to the process. so the process exists. what senator secretary clinton asked me to do soon after benghazi was to collaborate with her to make sure we can make improvements to the system. >> general, thank you for your service. mr. secretary, it's been an honor to serve in our government. thank you, mr. chairman. >> thank you, senator donnelly. senator king. >> mr. secretary, and general, thank you for being here. i wouldn't like to associate myself with senator cruz's comments i regret being a first year senator and not being able to work with you. i'm in the process of hire ang legislative assistant for the committee. if you go back to california, get longing for washington. let me know. i think it's rather unlikely. >> been there, done that. [laughter] i want to followup on a question from senator mckeen. -- cain. given it was close in terms of transportation time, why was that not an option to get people there faster? was it question of who and what is at the crete pace? general dempsey? >> the bases we have in southern europe and the met mediterranean area are generally speaking have
certainly have seen since. >> now secretary of state hillary clinton on the u.s. role in the world. she's at the council of foreign relations today for now and will meet with president from the white house tomorrow, her last day as secretary. her successor senator john kerry will be at the state department monday for a welcoming ceremony. [inaudible conversations] [applause] [applause] >> please take your seats. good afternoon and on behalf of bob rubin, carla he'll who is with us today, the entire board of directors and their members can't i want to welcoming you to the council on foreign relations and i'm richard haas president of cfr. are those of you who don't know who we are, we are an independent nonpartisan membership organization of think-tank and a publisher and we are dedicated to improving the understanding of the world of the foreign-policy choices facing this country. and today we are continuing what we have come to call secretary of state week here in the council. on tuesday night we were fortunate to hear from george shultz, who served as secretary of state for some six a
, a position that this morning's test held under of another georgetown alumnus, bill clinton. our catholic and jesuit identity ask of all of us, our students as well as faculty, to seek a better, more just world. something special that we have that encourages and motivates so many of our alumni for public service. let me turn to our guest today, and alumnus of another just we university, santa clara. his early work in public service was as an aide to then thomas kidd coal of california, and as an assistant to the secretary of health education and welfare. he later became director of the u.s. office of civil rights, just a few years after the passage of the civil rights act. in the '60s, he served as an army intelligence officer and was honored with the army commendation medal. secretary panetta served in the u.s. house of representatives for more than 15 years before he became director of the office of management and budget under president clinton who was so impressed by his leadership and dedication that he asked him to serve as his chief of staff. after secretary panetta left the white h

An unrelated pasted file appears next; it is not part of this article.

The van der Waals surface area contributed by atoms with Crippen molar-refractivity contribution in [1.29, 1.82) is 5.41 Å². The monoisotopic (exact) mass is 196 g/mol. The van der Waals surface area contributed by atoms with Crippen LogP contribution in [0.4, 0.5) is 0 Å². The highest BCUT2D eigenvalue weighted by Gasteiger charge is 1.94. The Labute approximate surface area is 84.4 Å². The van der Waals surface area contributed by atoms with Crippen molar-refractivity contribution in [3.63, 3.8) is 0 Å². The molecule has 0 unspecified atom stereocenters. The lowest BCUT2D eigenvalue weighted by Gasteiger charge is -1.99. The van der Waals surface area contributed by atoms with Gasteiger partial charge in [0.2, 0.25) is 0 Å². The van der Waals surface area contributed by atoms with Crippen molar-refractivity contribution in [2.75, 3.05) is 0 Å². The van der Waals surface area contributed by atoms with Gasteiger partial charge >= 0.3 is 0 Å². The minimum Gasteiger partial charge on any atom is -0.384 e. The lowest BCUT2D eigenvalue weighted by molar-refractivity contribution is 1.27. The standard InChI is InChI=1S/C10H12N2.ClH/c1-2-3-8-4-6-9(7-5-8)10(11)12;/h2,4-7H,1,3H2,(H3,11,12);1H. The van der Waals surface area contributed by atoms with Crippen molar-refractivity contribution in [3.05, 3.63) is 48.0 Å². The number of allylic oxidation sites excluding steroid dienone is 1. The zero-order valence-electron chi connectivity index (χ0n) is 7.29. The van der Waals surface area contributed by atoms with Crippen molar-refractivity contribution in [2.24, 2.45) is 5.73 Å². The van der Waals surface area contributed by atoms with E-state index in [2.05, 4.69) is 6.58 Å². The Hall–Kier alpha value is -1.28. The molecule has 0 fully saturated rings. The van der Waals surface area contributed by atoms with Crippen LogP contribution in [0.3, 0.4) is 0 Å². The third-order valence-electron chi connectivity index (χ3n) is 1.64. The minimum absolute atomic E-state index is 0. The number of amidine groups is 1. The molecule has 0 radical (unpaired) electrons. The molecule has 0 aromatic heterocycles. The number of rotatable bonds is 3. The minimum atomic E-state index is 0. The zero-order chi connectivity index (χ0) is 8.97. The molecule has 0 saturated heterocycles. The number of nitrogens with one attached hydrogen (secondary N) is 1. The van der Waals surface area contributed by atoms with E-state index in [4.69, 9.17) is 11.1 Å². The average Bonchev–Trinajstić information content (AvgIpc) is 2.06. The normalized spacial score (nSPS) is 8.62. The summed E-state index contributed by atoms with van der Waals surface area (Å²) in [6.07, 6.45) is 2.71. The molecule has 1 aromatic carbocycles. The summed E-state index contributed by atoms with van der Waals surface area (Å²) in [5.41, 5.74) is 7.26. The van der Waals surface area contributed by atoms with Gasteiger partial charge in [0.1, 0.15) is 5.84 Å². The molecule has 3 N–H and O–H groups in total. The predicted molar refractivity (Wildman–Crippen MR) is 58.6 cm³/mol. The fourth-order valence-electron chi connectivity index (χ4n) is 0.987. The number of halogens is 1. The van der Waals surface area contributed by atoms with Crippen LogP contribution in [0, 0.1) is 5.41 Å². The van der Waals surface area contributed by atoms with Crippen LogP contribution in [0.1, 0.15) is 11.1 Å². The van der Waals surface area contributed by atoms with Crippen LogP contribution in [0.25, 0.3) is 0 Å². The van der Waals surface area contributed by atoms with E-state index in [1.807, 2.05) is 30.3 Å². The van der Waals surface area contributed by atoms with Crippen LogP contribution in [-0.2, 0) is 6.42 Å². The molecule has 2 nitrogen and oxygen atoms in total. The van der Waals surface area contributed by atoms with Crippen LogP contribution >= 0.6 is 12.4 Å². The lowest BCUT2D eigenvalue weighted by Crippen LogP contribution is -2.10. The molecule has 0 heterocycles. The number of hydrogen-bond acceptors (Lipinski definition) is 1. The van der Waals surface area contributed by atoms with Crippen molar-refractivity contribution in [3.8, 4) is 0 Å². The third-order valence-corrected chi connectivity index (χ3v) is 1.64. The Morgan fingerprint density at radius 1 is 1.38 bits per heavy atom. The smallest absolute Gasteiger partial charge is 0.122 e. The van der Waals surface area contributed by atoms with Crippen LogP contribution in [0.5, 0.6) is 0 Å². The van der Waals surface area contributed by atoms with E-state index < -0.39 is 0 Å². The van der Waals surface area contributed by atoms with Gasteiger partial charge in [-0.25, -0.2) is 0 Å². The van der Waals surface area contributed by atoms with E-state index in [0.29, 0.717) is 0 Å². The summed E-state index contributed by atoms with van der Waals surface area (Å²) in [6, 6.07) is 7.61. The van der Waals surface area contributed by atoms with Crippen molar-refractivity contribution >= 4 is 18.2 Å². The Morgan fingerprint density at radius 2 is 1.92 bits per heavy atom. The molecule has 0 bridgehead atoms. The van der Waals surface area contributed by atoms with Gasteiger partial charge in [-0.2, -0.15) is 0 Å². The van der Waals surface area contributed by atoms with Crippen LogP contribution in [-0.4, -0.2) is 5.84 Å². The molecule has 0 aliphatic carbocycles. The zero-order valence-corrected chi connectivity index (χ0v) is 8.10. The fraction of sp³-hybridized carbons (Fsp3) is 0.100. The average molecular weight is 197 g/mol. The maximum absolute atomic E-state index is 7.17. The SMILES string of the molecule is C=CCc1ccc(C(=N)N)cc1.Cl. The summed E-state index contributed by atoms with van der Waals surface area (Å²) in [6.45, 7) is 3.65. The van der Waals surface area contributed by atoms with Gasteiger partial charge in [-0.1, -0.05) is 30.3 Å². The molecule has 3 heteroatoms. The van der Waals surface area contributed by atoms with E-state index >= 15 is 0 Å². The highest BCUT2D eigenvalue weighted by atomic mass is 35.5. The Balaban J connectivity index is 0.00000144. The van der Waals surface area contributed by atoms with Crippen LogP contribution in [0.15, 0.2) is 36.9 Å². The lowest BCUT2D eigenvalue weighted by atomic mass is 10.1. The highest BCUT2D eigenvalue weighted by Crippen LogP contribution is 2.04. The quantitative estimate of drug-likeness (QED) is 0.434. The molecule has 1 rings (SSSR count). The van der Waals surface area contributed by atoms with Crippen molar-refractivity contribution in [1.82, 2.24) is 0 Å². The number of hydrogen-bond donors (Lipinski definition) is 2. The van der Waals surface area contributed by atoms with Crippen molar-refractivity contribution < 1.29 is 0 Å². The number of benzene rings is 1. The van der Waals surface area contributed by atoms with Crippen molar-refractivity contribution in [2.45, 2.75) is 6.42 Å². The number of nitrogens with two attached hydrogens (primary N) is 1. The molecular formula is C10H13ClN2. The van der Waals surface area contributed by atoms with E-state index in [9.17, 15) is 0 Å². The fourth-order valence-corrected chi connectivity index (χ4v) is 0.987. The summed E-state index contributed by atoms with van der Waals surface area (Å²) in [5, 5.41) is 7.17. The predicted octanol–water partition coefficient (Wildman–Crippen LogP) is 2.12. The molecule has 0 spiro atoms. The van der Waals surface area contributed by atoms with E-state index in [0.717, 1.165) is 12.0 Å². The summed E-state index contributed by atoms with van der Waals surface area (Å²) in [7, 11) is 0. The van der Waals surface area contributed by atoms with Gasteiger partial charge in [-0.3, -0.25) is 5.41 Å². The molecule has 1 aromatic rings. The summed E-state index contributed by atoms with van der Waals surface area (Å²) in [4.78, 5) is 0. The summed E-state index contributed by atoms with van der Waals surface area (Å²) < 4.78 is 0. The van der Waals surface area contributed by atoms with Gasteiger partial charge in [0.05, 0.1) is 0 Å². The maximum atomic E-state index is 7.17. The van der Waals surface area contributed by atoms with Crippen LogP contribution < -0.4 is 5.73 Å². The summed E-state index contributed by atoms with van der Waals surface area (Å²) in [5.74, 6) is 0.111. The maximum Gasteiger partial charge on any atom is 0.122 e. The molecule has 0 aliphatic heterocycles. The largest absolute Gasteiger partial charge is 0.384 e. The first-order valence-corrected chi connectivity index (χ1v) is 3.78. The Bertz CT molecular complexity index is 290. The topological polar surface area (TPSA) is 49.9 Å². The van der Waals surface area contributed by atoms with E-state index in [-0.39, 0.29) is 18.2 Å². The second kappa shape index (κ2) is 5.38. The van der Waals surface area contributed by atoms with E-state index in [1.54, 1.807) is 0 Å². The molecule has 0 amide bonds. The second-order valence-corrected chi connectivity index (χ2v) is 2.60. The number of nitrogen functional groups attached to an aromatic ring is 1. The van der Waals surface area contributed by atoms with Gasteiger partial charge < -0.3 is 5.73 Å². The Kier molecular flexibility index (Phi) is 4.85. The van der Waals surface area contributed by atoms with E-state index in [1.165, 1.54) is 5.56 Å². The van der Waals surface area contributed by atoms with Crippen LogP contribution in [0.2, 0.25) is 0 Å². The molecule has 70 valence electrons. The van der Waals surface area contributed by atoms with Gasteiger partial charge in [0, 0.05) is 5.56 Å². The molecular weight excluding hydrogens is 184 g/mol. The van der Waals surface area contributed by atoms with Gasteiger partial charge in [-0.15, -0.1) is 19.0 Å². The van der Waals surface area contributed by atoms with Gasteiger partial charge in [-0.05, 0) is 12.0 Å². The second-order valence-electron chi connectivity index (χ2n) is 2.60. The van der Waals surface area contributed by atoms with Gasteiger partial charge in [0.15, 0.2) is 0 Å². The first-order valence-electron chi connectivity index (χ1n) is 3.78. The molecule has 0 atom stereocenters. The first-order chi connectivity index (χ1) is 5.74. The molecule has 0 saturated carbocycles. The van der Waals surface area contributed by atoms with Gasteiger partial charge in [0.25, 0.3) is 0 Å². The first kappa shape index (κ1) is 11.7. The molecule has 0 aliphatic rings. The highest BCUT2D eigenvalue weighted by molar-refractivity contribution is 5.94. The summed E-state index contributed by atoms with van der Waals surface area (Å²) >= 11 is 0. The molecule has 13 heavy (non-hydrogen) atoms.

institute, were not capable of doing that. that's a historic reality. in the 1990s when bill clinton said there's an election based on that, it was the house and senate that legislative sanctions on iran, the push for, like it or not, freedom for the iraqi people to push for sanctions on cuba, to push her more engagement and exactly which are talking about, that really pushed for in a relationship with india. i could go on and on. nato expansion. all the things taken for granted but not in initiative. they're members of congress on capitol hill who change the world in a very meaningful way and that's still an opportunity if we recognize we need to care about. sorry for that little speech. >> how do we know kind of the counterterrorism, is very much her? [inaudible] >> the question is how do we know when we've won? >> were in no danger of women anytime soon. this has become a sugarless because it's a fair question obviously. what you measure for success and how do we know when we stopped, and that we are so far away from that now a more further away than when this president took office in